Employee Benefits Services Pearl MS
Mr. Garron Marcus Penland (RFC®), LUTCF
609 Silverstone Dr
Penland Financial Group
Education: Graduate Anderson CollegeAmerican CollegeCurrently working on my ARM designation
Years of Experience: 16
Invoice, Business Planning, Portfolio Management, Executive Compensation Planning, personal Coach, Retirement Planning, Seminars Work, Employee Benefits, Stocks and Bonds, Mutual Funds, Annuities, Life Insurance, Disability Income Insurance, Long Term Care Insurance, Medical Insurance, Group Insurance, Auto Home Insurance, Business Coach, Healthcare Accounts, BuySell, LiabCover, Compensation Plans
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Trends in Employee Benefits
Not surprisingly, the insecurity about the future of the global economy is affecting employers’ benefits offerings.
By Joyce Gioia-Herman
According to a recent study by the Society for Human Resource Management (SHRM), uneven economic growth and related uncertainties about the nation’s fiscal health are having an impact on benefits offerings.
As fewer employers offer defined-benefit pension plans and more are using other savings plans, they continue to shift more of the cost burden to their employees. Other benefits offerings that have taken a hit include employee services, like mentoring programs and professional development opportunities, and housing and relocation benefits.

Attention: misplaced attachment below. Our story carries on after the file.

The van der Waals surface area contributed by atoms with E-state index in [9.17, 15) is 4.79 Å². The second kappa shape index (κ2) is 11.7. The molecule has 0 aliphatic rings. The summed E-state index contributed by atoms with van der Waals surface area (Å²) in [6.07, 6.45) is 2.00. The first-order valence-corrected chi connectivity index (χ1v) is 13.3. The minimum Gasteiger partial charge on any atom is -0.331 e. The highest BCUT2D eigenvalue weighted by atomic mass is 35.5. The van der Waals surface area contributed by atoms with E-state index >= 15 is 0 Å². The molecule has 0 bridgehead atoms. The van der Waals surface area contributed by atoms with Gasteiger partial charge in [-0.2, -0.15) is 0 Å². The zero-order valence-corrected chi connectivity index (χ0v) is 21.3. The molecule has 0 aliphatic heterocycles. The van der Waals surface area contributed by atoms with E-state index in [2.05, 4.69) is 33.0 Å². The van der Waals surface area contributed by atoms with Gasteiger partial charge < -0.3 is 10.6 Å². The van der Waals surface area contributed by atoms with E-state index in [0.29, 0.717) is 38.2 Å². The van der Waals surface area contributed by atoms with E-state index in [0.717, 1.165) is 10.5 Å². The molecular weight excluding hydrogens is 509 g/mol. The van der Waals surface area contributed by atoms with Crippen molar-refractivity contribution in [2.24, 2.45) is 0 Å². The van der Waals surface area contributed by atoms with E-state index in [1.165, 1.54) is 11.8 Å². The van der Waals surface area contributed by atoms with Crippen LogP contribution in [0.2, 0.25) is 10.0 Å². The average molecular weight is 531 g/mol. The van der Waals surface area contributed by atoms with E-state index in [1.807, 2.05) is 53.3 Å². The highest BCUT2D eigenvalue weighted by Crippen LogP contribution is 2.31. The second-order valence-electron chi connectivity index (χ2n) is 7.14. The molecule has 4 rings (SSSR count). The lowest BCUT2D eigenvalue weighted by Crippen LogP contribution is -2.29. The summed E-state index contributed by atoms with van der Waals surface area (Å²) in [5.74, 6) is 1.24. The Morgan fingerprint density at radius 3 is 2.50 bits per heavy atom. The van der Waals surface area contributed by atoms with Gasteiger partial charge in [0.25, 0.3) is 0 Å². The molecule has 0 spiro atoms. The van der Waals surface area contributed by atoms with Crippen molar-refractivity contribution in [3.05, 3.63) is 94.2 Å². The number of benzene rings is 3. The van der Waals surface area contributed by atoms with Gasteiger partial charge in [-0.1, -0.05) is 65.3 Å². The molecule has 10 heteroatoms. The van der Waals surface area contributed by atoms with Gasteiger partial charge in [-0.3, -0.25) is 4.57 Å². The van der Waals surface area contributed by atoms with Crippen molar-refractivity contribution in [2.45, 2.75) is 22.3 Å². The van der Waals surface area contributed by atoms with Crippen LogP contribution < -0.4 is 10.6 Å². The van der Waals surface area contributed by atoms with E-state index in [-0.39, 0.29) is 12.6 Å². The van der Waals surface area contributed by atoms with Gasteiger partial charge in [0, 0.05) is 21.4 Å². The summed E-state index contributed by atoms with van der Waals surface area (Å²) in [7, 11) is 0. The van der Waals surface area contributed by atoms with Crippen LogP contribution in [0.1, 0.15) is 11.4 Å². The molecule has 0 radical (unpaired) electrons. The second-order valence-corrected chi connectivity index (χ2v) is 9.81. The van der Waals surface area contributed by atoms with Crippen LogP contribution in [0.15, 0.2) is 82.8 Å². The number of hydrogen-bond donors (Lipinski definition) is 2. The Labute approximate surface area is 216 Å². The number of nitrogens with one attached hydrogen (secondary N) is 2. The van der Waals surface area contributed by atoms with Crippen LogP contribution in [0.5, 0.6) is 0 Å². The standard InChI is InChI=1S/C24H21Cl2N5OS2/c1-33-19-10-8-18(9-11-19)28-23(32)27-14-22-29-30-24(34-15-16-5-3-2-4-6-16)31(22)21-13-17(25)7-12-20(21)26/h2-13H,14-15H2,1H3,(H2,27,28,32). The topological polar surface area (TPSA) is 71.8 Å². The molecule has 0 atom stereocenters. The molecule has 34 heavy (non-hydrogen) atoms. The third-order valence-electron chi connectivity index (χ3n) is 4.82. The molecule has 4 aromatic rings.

Employers are watching their bottom lines more attentively, and the variety of benefits offerings has changed with slow-growth. In 2011, 77 percent of HR professionals said their employee benefits offerings were negatively affected by the economy, according to the SHRM 2011 Employee Benefits Research Report. That is a 5 percent increase from 72 percent in 2010. Employers have kept the foundational benefits of paid holidays, life insurance, prescription drug program coverage and dental insurance, while reducing other health-care-related offerings such as long-term care insurance, health maintenance organization plans and retiree health coverage.
The most interesting aspect of these results is the effect on job satisfaction. In both 2009 and 2010, 60 percent of respondents cited benefits as a “very important” factor when ranking elements that contribute to their job satisfaction. That trend changed in 2011, only 53 percent of respondents cited benefits as very important for job satisfaction. Other factors deemed more significant were job security (62 percent), opportunities to use skills/abilities (60 percent), compensation/pay (59 percent) and relationship with immediate supervisor (55 percent).
Because employees are receiving fewer offerings or pa...
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